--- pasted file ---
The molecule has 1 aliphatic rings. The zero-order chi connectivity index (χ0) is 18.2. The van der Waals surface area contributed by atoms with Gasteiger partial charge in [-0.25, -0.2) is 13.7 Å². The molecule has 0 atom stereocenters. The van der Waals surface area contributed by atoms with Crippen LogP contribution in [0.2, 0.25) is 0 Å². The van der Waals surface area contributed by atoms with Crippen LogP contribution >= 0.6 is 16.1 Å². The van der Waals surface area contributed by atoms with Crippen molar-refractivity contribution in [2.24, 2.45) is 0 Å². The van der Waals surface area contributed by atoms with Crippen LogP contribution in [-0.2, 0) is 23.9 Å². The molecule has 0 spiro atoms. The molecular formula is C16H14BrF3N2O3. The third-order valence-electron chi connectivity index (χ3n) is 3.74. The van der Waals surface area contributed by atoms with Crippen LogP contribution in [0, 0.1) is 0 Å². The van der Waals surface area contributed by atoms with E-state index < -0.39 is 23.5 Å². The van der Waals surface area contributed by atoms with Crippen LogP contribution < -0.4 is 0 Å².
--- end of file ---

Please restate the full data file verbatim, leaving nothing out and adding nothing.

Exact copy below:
The molecule has 1 aliphatic rings. The zero-order chi connectivity index (χ0) is 18.2. The van der Waals surface area contributed by atoms with Gasteiger partial charge in [-0.25, -0.2) is 13.7 Å². The molecule has 0 atom stereocenters. The van der Waals surface area contributed by atoms with Crippen LogP contribution in [0.2, 0.25) is 0 Å². The van der Waals surface area contributed by atoms with Crippen LogP contribution >= 0.6 is 16.1 Å². The van der Waals surface area contributed by atoms with Crippen molar-refractivity contribution in [2.24, 2.45) is 0 Å². The van der Waals surface area contributed by atoms with Crippen LogP contribution in [-0.2, 0) is 23.9 Å². The molecule has 0 spiro atoms. The molecular formula is C16H14BrF3N2O3. The third-order valence-electron chi connectivity index (χ3n) is 3.74. The van der Waals surface area contributed by atoms with Crippen LogP contribution in [0, 0.1) is 0 Å². The van der Waals surface area contributed by atoms with E-state index < -0.39 is 23.5 Å². The van der Waals surface area contributed by atoms with Crippen LogP contribution < -0.4 is 0 Å².